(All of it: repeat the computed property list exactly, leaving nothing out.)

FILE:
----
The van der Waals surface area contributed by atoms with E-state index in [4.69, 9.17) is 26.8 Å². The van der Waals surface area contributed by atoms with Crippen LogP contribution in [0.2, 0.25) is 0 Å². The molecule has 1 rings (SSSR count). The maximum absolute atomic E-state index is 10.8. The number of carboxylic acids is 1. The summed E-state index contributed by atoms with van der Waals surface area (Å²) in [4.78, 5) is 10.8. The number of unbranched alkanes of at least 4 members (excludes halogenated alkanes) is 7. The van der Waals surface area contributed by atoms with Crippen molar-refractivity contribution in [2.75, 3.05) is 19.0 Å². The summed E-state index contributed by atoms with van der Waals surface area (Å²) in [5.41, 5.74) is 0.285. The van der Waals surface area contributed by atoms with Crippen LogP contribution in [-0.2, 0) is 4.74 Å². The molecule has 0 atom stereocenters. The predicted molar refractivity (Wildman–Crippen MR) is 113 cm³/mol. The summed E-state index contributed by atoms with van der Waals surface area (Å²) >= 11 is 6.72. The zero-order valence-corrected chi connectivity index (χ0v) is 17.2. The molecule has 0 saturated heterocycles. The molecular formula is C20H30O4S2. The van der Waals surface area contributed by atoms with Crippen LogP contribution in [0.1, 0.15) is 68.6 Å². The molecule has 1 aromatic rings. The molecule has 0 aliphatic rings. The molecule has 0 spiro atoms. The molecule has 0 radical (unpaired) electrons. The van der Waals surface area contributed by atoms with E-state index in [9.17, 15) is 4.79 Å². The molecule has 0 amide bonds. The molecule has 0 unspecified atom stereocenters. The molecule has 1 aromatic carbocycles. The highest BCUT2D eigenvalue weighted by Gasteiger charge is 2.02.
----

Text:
The van der Waals surface area contributed by atoms with E-state index in [4.69, 9.17) is 26.8 Å². The van der Waals surface area contributed by atoms with Crippen LogP contribution in [0.2, 0.25) is 0 Å². The molecule has 1 rings (SSSR count). The maximum absolute atomic E-state index is 10.8. The number of carboxylic acids is 1. The summed E-state index contributed by atoms with van der Waals surface area (Å²) in [4.78, 5) is 10.8. The number of unbranched alkanes of at least 4 members (excludes halogenated alkanes) is 7. The van der Waals surface area contributed by atoms with Crippen molar-refractivity contribution in [2.75, 3.05) is 19.0 Å². The summed E-state index contributed by atoms with van der Waals surface area (Å²) in [5.41, 5.74) is 0.285. The van der Waals surface area contributed by atoms with Crippen LogP contribution in [-0.2, 0) is 4.74 Å². The molecule has 0 atom stereocenters. The predicted molar refractivity (Wildman–Crippen MR) is 113 cm³/mol. The summed E-state index contributed by atoms with van der Waals surface area (Å²) >= 11 is 6.72. The zero-order valence-corrected chi connectivity index (χ0v) is 17.2. The molecule has 0 saturated heterocycles. The molecular formula is C20H30O4S2. The van der Waals surface area contributed by atoms with Crippen LogP contribution in [0.1, 0.15) is 68.6 Å². The molecule has 1 aromatic rings. The molecule has 0 aliphatic rings. The molecule has 0 spiro atoms. The molecule has 0 radical (unpaired) electrons. The van der Waals surface area contributed by atoms with E-state index in [9.17, 15) is 4.79 Å². The molecule has 0 amide bonds. The molecule has 0 unspecified atom stereocenters. The molecule has 1 aromatic carbocycles. The highest BCUT2D eigenvalue weighted by Gasteiger charge is 2.02.